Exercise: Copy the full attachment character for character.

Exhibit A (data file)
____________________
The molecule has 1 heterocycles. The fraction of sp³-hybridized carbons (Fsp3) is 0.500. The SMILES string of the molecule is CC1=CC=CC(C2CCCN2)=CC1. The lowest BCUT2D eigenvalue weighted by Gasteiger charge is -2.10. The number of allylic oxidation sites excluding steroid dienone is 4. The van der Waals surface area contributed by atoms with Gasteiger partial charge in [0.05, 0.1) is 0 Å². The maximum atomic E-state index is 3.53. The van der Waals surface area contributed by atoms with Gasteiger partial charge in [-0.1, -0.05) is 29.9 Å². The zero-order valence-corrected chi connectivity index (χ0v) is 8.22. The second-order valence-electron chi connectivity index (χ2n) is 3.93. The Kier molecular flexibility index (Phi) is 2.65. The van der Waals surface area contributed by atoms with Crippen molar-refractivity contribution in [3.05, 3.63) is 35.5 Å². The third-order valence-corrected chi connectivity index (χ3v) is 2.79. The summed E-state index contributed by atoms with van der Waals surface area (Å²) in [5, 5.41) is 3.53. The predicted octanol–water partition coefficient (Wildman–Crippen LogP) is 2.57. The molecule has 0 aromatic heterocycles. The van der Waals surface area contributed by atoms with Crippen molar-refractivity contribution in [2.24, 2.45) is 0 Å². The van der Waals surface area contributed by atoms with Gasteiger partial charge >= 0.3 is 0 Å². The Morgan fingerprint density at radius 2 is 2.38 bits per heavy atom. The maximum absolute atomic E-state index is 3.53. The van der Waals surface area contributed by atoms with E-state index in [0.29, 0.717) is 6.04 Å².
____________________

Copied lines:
The molecule has 1 heterocycles. The fraction of sp³-hybridized carbons (Fsp3) is 0.500. The SMILES string of the molecule is CC1=CC=CC(C2CCCN2)=CC1. The lowest BCUT2D eigenvalue weighted by Gasteiger charge is -2.10. The number of allylic oxidation sites excluding steroid dienone is 4. The van der Waals surface area contributed by atoms with Gasteiger partial charge in [0.05, 0.1) is 0 Å². The maximum atomic E-state index is 3.53. The van der Waals surface area contributed by atoms with Gasteiger partial charge in [-0.1, -0.05) is 29.9 Å². The zero-order valence-corrected chi connectivity index (χ0v) is 8.22. The second-order valence-electron chi connectivity index (χ2n) is 3.93. The Kier molecular flexibility index (Phi) is 2.65. The van der Waals surface area contributed by atoms with Crippen molar-refractivity contribution in [3.05, 3.63) is 35.5 Å². The third-order valence-corrected chi connectivity index (χ3v) is 2.79. The summed E-state index contributed by atoms with van der Waals surface area (Å²) in [5, 5.41) is 3.53. The predicted octanol–water partition coefficient (Wildman–Crippen LogP) is 2.57. The molecule has 0 aromatic heterocycles. The van der Waals surface area contributed by atoms with Crippen molar-refractivity contribution in [2.24, 2.45) is 0 Å². The van der Waals surface area contributed by atoms with Gasteiger partial charge >= 0.3 is 0 Å². The Morgan fingerprint density at radius 2 is 2.38 bits per heavy atom. The maximum absolute atomic E-state index is 3.53. The van der Waals surface area contributed by atoms with E-state index in [0.29, 0.717) is 6.04 Å².